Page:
How do you chase up referrals you’ve been promised?

by Andy Lopata on August 30, 2012 · 2 comments

What do you do when someone has promised you a referral but you haven’t heard anything?

It can be a very uncomfortable situation. After all, they’ve promised to do something for you but there’s no obligation on them to follow up. If you press too hard you may well not only lose the potential introduction but damage the relationship you have.

Many people, facing this risk, will take the safer option and hope that the promised referral materialises. But what if your Champion has simply forgotten? How much new business is left on the table because we’re too nervous to remind people of the commitments they’ve made?

I’m a firm believer that you are perfectly within your rights to follow up in such situations, but you need to do so in a way that still makes the giving of the referral a pleasure and never a chore.

Recently I promised to refer a good friend of mine. Before doing so I needed to see some of the material he wanted me to recommend, so he sent it across. I then asked him to email me some information on the deal he was offering so that I could get my introduction correct. The information arrived on a Wednesday morning.

On Thursday afternoon I received a call from my friend asking whether I had received his email and if I could make the introductions promised as early as possible. I explained that I was out for the day but would get in touch with the companies I had in mind as soon as I could.

I received another call on the Tuesday to chase up the referral. I explained that since we had spoken I had been focused on my own business, as I was delivering a workshop that day and had been finalising my preparations. The calls were beginning to irritate me; I had every intention of making the referrals but would do so at my own pace.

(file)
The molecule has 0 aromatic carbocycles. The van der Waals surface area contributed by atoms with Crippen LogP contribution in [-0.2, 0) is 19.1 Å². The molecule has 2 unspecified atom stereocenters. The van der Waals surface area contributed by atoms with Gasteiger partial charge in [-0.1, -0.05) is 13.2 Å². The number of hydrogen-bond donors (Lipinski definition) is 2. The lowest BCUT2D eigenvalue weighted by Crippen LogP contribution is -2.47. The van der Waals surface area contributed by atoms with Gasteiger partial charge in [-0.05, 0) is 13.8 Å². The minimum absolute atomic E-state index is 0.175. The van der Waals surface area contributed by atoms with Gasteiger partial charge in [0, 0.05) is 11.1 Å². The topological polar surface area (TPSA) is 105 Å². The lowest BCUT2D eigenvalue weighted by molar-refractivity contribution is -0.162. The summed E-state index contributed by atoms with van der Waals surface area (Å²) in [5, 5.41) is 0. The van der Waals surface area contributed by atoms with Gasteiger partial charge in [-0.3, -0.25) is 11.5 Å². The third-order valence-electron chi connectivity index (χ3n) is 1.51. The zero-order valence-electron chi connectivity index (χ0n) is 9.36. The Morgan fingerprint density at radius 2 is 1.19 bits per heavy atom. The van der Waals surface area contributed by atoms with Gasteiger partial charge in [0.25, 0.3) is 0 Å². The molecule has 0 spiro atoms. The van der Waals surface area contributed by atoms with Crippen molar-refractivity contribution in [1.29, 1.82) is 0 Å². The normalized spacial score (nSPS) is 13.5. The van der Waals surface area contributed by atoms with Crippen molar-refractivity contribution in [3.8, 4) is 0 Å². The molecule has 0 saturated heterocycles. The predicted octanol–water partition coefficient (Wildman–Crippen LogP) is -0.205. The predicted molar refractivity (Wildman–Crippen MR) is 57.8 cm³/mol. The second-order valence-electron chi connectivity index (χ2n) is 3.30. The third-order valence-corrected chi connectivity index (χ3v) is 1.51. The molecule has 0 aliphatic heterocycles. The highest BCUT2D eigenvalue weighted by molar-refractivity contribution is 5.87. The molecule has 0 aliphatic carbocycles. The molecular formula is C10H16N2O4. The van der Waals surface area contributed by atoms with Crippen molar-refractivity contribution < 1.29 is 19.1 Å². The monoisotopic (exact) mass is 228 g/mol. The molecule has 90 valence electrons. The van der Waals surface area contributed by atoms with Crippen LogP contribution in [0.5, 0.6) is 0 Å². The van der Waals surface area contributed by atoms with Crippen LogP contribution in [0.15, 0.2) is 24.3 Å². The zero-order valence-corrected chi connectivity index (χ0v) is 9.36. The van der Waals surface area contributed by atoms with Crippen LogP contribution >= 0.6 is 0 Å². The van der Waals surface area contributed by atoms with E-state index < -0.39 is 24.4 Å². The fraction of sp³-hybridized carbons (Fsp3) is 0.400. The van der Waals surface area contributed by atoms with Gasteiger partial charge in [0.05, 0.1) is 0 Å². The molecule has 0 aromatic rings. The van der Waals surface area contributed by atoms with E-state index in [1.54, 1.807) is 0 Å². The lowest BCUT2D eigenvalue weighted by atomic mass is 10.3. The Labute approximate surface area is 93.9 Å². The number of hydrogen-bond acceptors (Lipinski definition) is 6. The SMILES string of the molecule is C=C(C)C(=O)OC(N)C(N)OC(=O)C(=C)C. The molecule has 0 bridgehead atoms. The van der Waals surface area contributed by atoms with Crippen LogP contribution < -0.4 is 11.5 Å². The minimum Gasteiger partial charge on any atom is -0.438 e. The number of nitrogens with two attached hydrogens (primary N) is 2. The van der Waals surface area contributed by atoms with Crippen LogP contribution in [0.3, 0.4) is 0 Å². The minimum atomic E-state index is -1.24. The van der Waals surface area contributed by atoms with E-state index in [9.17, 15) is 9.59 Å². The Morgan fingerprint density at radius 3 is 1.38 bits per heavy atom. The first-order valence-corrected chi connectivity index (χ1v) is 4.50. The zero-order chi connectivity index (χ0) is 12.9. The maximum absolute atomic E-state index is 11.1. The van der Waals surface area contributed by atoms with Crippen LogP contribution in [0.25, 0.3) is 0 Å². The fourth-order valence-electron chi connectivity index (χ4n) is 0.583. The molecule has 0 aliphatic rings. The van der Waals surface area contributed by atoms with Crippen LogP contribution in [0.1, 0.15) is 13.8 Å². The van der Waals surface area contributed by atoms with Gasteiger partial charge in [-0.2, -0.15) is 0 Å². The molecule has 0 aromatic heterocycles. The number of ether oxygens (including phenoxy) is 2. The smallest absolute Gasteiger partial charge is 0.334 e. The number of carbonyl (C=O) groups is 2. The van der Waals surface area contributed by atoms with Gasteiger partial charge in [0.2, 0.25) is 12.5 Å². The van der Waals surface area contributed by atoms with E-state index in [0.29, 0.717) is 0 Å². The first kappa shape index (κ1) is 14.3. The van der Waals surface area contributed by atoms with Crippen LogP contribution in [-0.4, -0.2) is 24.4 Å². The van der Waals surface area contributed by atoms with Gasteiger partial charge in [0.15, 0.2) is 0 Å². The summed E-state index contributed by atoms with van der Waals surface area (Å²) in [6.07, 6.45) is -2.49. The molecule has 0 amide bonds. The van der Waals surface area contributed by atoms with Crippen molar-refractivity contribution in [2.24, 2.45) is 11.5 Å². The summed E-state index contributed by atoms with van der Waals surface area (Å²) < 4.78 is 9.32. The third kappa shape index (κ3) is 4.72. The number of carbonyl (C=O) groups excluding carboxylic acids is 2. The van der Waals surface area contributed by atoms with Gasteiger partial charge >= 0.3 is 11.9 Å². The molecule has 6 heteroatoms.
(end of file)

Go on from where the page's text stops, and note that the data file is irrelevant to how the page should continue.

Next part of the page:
My friend also came across as desperate for the business because of the intensity of his calls. And that’s never a good look. I knew that his need was short-term, but couldn’t represent that to potential clients of his, and as much as I want to support him, had deadlines of my own to meet.

Fortunately my friend took my well-intentioned advice to heart and has taken a step back. I’ve sent his information onto a number of contacts so far and am looking for genuine interest before setting up any referrals. He understands this. I’m also doing it at my own pace, and he understands this too.

However, should he not hear from me I have no problem with him reaching out to me again. Only this time, instead of pushing me, he can ask in a lighter tone, “Did you have a chance to speak with any of the companies you had in mind yet?”, or ask for feedback as a subtle way of reminding me, “What responses have you had when you’ve talked about what I’m offering?”

I’ve tried to make things easier by communicating back to him what progress I’m making. He shouldn’t now feel the need to chase me up as I email him and let him know the feedback I’m getting as soon as I receive it.

How do you remind people who have promised to refer you? Or do you bury your head in the sand and hope that the referral materialises?

I asked members of my LinkedIn Business Networking Strategy Group for their thoughts and you can read their comments here. Please let me know your own views either on that forum or on this blog.

Andy Lopata
Labelled ‘Mr Network’ by The Sun, Andy Lopata was called ‘one of Europe’s leading business networking strategists’ by the Financial Times. The co-author of two books on networking, Andy‘s third book, ‘Recommended: How to Sell Through Networking and Referrals’ was published by Financial Times Prentice Hall in July 2011.

 

{ 2 comments… read them below or add one }

Stella Nicholson November 8, 2012 at 20:38

Love the article but how do I print it out for future reference? There is every button under the sun but I cannot see a print one.
Many thanks

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Andy Lopata November 12, 2012 at 16:20

Thank you Stella.

I’m pleased you enjoyed the blog, thanks for your feedback. I don’t know if the blog webmaster has a more technical solution but you can right click anywhere on the page (unless you’re on a Mac of course) and then click Print. Let me know if that doesn’t work for you and I’ll ask the site hosts.

Andy

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